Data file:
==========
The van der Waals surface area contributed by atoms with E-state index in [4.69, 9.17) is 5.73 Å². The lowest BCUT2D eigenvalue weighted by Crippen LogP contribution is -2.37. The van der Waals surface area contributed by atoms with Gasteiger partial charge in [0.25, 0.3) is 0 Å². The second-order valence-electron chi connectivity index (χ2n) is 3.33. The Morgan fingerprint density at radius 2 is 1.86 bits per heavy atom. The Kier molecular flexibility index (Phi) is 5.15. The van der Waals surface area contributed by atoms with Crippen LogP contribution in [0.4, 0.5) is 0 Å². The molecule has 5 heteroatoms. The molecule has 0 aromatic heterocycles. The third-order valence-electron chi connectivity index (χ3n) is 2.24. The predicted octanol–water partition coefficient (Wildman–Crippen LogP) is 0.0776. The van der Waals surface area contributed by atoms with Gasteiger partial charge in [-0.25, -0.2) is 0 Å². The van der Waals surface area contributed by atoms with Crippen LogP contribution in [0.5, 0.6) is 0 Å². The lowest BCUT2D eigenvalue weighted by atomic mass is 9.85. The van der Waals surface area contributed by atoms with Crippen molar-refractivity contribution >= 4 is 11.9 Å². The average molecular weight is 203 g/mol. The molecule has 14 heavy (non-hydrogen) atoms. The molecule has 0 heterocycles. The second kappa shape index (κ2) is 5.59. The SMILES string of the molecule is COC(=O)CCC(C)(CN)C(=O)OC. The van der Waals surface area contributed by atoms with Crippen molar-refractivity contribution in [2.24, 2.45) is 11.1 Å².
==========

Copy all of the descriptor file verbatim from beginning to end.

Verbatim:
The van der Waals surface area contributed by atoms with E-state index in [4.69, 9.17) is 5.73 Å². The lowest BCUT2D eigenvalue weighted by Crippen LogP contribution is -2.37. The van der Waals surface area contributed by atoms with Gasteiger partial charge in [0.25, 0.3) is 0 Å². The second-order valence-electron chi connectivity index (χ2n) is 3.33. The Morgan fingerprint density at radius 2 is 1.86 bits per heavy atom. The Kier molecular flexibility index (Phi) is 5.15. The van der Waals surface area contributed by atoms with Crippen LogP contribution in [0.4, 0.5) is 0 Å². The molecule has 5 heteroatoms. The molecule has 0 aromatic heterocycles. The third-order valence-electron chi connectivity index (χ3n) is 2.24. The predicted octanol–water partition coefficient (Wildman–Crippen LogP) is 0.0776. The van der Waals surface area contributed by atoms with Gasteiger partial charge in [-0.25, -0.2) is 0 Å². The van der Waals surface area contributed by atoms with Crippen LogP contribution in [0.5, 0.6) is 0 Å². The lowest BCUT2D eigenvalue weighted by atomic mass is 9.85. The van der Waals surface area contributed by atoms with Crippen molar-refractivity contribution >= 4 is 11.9 Å². The average molecular weight is 203 g/mol. The molecule has 14 heavy (non-hydrogen) atoms. The molecule has 0 heterocycles. The second kappa shape index (κ2) is 5.59. The SMILES string of the molecule is COC(=O)CCC(C)(CN)C(=O)OC. The van der Waals surface area contributed by atoms with Crippen molar-refractivity contribution in [2.24, 2.45) is 11.1 Å².